Circuit design and analysis for emerging nonvolatile memory technology
Date of Issue2016
School of Electrical and Electronic Engineering
In recent years, CMOS-based conventional memory technologies including SRAM, DRAM, and Flash memories have been becoming system performance bottleneck due to the speed gap between memory and logic, consuming a large portion of power consumption in systems, and also facing technology and economic issues as CMOS scaling is approaching the fundamental limits. SRAM is the fastest memory in current memory technology, however, its major issue is the leakage power to retain the data storage. DRAM has second speed, but it needs to be refreshed constantly due to the capacitor based memory structure. Flash memory has ability of non-volatility, but it also has poor endurance and slower speed. It is necessary to investigate emerging Non-volatile memory because all well-established conventional memories have inevitable limitations. In this report, three emerging Nonvolatile Memory (NVM) technologies, including Phase-Change RAM (PCRAM), Magnetic RAM (MRAM), and Resistive RAM (ReRAM), are introduced. By a comparison of performance between these three NVMs, the MRAM is selected to become a hopeful candidate for next-generation mainstream NVM technology. Then, a 4T-2MTJ MRAM cell was designed to have zero standby power and high scalability and it is compared with a 6T-SRAM cell. A sense Amplification (SA) was designed to act as a readout circuit. At last, the performance of these two cells are analyzed and contrasted in read operation. The whole simulations in this report were carried out and ran out on cadence virtuoso platform and used 180nm CMOS technology.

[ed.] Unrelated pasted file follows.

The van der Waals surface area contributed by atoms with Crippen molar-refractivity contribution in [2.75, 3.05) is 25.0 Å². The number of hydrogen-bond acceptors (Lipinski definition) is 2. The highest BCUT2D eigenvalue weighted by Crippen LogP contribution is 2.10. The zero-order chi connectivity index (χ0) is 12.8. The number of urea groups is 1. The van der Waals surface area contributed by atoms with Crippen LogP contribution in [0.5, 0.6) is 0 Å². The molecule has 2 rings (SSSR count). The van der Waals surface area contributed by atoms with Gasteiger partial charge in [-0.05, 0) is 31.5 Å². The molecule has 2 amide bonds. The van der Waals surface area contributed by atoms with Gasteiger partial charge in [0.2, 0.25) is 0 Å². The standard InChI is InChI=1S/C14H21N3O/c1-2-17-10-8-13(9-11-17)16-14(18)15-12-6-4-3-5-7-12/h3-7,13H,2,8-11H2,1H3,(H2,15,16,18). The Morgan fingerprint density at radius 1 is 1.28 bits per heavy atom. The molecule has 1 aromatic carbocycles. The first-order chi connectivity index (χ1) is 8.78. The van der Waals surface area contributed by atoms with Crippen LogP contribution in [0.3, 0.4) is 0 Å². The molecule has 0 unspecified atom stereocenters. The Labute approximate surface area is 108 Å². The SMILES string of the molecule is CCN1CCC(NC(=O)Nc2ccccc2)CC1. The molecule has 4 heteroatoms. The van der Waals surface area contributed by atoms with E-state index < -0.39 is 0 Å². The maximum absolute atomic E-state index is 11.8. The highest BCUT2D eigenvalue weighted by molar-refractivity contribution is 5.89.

Final Year Project (FYP)
Nanyang Technological University